Bowl of cherries

Cherries began in the regions of ancient Turkey and Greece, reaching Rome around 72 BC. Moving slowly toward France, King Henry VIII liked them enough to bring them back to England (Henry was a serious foodie) in the early 16th century. They belong to the same fruit family as peaches, plums, apricots, and almonds.

While many of us associate cherry blossoms with Japan, interestingly, most of those beautiful flowers do not turn into fruit. Edible cherry-producing trees were brought over from the West in the late 1800s (think about what they lost during all those centuries). However, Japan doesn’t value fruit like we do, and pastries are definitely not on most menus.

In the United States, settlers planted cherry trees along the entire northeast coast for their beautiful flowers. Early Dutch and French immigrants planted thousands in the New York City area, as well as points to the west, in what is now Michigan. When George Washington supposedly cut down a cherry tree, he could have started the ball rolling.

Basically, there are two types: sweet and sour. They have a relatively short growing season and are not particularly abundant trees. The United States is the second largest producer of cherries with 300,000 tons per year, after the main producer, Turkey, which weighs 460,000 tons. The Northwest and Midwest states grow most of the cherries, Traverse City, Michigan reigns as the cherry capital of the world and holds a major festival annually. Known for their sour cherries, they offer the world’s largest cherry pie every year (bring your own vanilla ice cream). Cherry wood is a popular type for furniture in the United States.

French chefs have given their stamp of approval (what more validation do you need?) And use cherries as a sauce for roast duck, flamed desserts (jubilee), crepe fillings, and a popular tart called clafoutis. Americans love their pastries, and while the cherry takes a backseat to the timeless apple, it still ranks in the top five. And we enjoy them in more ways than one:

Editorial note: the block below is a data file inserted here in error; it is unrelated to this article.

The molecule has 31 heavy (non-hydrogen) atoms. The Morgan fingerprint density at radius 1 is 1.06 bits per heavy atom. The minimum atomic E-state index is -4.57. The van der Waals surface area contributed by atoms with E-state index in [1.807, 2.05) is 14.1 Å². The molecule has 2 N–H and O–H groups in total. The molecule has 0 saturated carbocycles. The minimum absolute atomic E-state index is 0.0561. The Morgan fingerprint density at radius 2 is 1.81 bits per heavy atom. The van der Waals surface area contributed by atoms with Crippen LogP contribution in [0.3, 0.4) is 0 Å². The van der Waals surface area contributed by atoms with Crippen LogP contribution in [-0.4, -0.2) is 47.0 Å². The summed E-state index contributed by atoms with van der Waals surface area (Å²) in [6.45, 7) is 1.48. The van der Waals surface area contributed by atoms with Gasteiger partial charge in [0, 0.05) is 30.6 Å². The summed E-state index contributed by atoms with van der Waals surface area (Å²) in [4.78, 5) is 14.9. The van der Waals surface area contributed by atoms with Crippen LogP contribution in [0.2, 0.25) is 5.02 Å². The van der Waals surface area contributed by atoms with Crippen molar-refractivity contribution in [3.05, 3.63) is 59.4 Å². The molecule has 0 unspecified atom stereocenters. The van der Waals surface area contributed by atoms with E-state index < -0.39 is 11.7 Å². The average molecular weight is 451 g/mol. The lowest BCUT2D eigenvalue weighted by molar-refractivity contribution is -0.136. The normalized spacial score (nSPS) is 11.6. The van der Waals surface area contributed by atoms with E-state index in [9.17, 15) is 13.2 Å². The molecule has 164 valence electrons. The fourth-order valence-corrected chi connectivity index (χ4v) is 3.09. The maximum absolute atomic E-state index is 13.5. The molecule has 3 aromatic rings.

• Cherry cobbler

  • garnish for whipped cream

  • include in cocktails

  • Flaming Cherries Jubilee

  • New York cherry ice cream

  • Cherry jam

  • cherry sauce

  • fresh or dry snacks

  • duck with cherry sauce

  • cherry cola

  • cherry compote

  • cherry patties

  • fruit dumplings

  • chocolate covered caramel

  • wine and liquor

Cherries are not only great for cooking and eating, but they also have all the health benefits including antioxidant and anti-inflammatory benefits, reduce the risk of gout, promote better sleep, reduce uric acid – all proven by studies in Mayo Clinic and numerous others. Although the season is short, they are available year-round in frozen and canned forms, and some grocery stores and health food markets sell juice and dried cherries.

The most popular sweet varieties include Rainier, Bing, and Lambert, sour varieties belong to Royal Anne, Montmorency, Morello, and Early Richmond. But the president of the foodies, Thomas Jefferson, who was an avid gardener and horticulturist, grew a variety that he believed to be the best, called “Carnation.” In all, he planted fourteen varieties of cherry trees in his vast orchard, along with plum, peach, apple and apricot trees. He also planted numerous carnation cherry trees along various walkways at Monticello, due to their highly fragrant flowers. A sweet and dark variety, especially appreciated to eat fresh. Other varieties he incorporated into his kitchen. (When neighbor George Washington came to visit, were there guards posted at the entrance to the orchard?)

So whatever tops your hit parade, whether it’s sweet or sour, fresh, baked, or in sauce, they’re one of America’s most beloved fruits. Cherries Have a bowl.

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